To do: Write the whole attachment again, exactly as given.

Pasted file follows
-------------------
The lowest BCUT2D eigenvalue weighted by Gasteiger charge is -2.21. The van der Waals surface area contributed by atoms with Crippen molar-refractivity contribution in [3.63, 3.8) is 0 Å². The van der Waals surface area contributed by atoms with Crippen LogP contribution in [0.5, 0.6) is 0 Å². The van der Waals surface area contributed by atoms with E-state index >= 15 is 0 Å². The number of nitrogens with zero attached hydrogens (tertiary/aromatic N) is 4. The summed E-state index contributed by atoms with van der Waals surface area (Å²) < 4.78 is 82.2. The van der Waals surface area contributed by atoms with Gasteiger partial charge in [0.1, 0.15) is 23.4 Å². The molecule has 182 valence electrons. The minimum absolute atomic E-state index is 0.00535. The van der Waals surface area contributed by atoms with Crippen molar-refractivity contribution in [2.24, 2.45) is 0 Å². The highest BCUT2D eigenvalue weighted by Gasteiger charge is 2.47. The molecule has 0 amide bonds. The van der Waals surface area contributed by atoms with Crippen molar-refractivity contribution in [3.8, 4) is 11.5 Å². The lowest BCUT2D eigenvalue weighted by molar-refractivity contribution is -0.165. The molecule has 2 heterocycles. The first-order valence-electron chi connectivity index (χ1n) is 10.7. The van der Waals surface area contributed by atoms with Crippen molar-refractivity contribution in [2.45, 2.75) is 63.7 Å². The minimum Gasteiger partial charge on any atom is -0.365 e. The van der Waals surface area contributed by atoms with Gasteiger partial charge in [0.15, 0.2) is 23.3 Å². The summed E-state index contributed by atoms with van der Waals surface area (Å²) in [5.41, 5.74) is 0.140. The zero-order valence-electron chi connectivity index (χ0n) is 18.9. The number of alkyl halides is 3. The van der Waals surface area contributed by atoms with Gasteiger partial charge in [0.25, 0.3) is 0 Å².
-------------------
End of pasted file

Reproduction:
The lowest BCUT2D eigenvalue weighted by Gasteiger charge is -2.21. The van der Waals surface area contributed by atoms with Crippen molar-refractivity contribution in [3.63, 3.8) is 0 Å². The van der Waals surface area contributed by atoms with Crippen LogP contribution in [0.5, 0.6) is 0 Å². The van der Waals surface area contributed by atoms with E-state index >= 15 is 0 Å². The number of nitrogens with zero attached hydrogens (tertiary/aromatic N) is 4. The summed E-state index contributed by atoms with van der Waals surface area (Å²) < 4.78 is 82.2. The van der Waals surface area contributed by atoms with Gasteiger partial charge in [0.1, 0.15) is 23.4 Å². The molecule has 182 valence electrons. The minimum absolute atomic E-state index is 0.00535. The van der Waals surface area contributed by atoms with Crippen molar-refractivity contribution in [2.24, 2.45) is 0 Å². The highest BCUT2D eigenvalue weighted by Gasteiger charge is 2.47. The molecule has 0 amide bonds. The van der Waals surface area contributed by atoms with Crippen molar-refractivity contribution in [3.8, 4) is 11.5 Å². The lowest BCUT2D eigenvalue weighted by molar-refractivity contribution is -0.165. The molecule has 2 heterocycles. The first-order valence-electron chi connectivity index (χ1n) is 10.7. The van der Waals surface area contributed by atoms with Crippen molar-refractivity contribution in [2.45, 2.75) is 63.7 Å². The minimum Gasteiger partial charge on any atom is -0.365 e. The van der Waals surface area contributed by atoms with Gasteiger partial charge in [0.15, 0.2) is 23.3 Å². The summed E-state index contributed by atoms with van der Waals surface area (Å²) in [5.41, 5.74) is 0.140. The zero-order valence-electron chi connectivity index (χ0n) is 18.9. The number of alkyl halides is 3. The van der Waals surface area contributed by atoms with Gasteiger partial charge in [0.25, 0.3) is 0 Å².